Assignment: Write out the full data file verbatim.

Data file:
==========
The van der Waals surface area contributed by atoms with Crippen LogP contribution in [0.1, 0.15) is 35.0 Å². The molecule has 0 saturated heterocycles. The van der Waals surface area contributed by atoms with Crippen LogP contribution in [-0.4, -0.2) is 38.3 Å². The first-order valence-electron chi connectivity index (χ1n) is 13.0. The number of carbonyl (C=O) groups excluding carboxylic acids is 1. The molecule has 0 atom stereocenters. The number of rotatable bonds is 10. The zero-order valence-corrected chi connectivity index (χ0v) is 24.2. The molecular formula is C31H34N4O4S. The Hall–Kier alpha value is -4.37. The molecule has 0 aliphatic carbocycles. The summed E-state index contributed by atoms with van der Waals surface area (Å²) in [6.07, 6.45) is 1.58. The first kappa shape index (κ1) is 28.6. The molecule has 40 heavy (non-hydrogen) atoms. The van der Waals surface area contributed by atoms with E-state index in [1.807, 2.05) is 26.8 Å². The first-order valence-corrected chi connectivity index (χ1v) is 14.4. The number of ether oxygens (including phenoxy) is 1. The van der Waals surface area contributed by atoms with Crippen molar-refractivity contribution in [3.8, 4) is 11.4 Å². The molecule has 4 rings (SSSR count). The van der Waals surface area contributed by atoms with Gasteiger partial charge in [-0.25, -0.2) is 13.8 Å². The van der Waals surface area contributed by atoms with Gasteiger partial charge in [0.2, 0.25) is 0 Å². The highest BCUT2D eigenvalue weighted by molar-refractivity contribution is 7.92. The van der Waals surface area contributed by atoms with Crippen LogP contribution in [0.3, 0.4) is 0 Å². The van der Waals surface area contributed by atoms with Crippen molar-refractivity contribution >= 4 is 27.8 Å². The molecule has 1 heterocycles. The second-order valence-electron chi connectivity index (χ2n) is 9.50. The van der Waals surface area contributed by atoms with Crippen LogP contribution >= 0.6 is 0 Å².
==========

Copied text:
The van der Waals surface area contributed by atoms with Crippen LogP contribution in [0.1, 0.15) is 35.0 Å². The molecule has 0 saturated heterocycles. The van der Waals surface area contributed by atoms with Crippen LogP contribution in [-0.4, -0.2) is 38.3 Å². The first-order valence-electron chi connectivity index (χ1n) is 13.0. The number of carbonyl (C=O) groups excluding carboxylic acids is 1. The molecule has 0 atom stereocenters. The number of rotatable bonds is 10. The zero-order valence-corrected chi connectivity index (χ0v) is 24.2. The molecular formula is C31H34N4O4S. The Hall–Kier alpha value is -4.37. The molecule has 0 aliphatic carbocycles. The summed E-state index contributed by atoms with van der Waals surface area (Å²) in [6.07, 6.45) is 1.58. The first kappa shape index (κ1) is 28.6. The molecule has 40 heavy (non-hydrogen) atoms. The van der Waals surface area contributed by atoms with E-state index in [1.807, 2.05) is 26.8 Å². The first-order valence-corrected chi connectivity index (χ1v) is 14.4. The number of ether oxygens (including phenoxy) is 1. The van der Waals surface area contributed by atoms with Crippen molar-refractivity contribution in [3.8, 4) is 11.4 Å². The molecule has 4 rings (SSSR count). The van der Waals surface area contributed by atoms with Gasteiger partial charge in [-0.25, -0.2) is 13.8 Å². The van der Waals surface area contributed by atoms with Gasteiger partial charge in [0.2, 0.25) is 0 Å². The highest BCUT2D eigenvalue weighted by molar-refractivity contribution is 7.92. The van der Waals surface area contributed by atoms with Crippen LogP contribution in [0.3, 0.4) is 0 Å². The van der Waals surface area contributed by atoms with Crippen molar-refractivity contribution >= 4 is 27.8 Å². The molecule has 1 heterocycles. The second-order valence-electron chi connectivity index (χ2n) is 9.50. The van der Waals surface area contributed by atoms with Crippen LogP contribution >= 0.6 is 0 Å².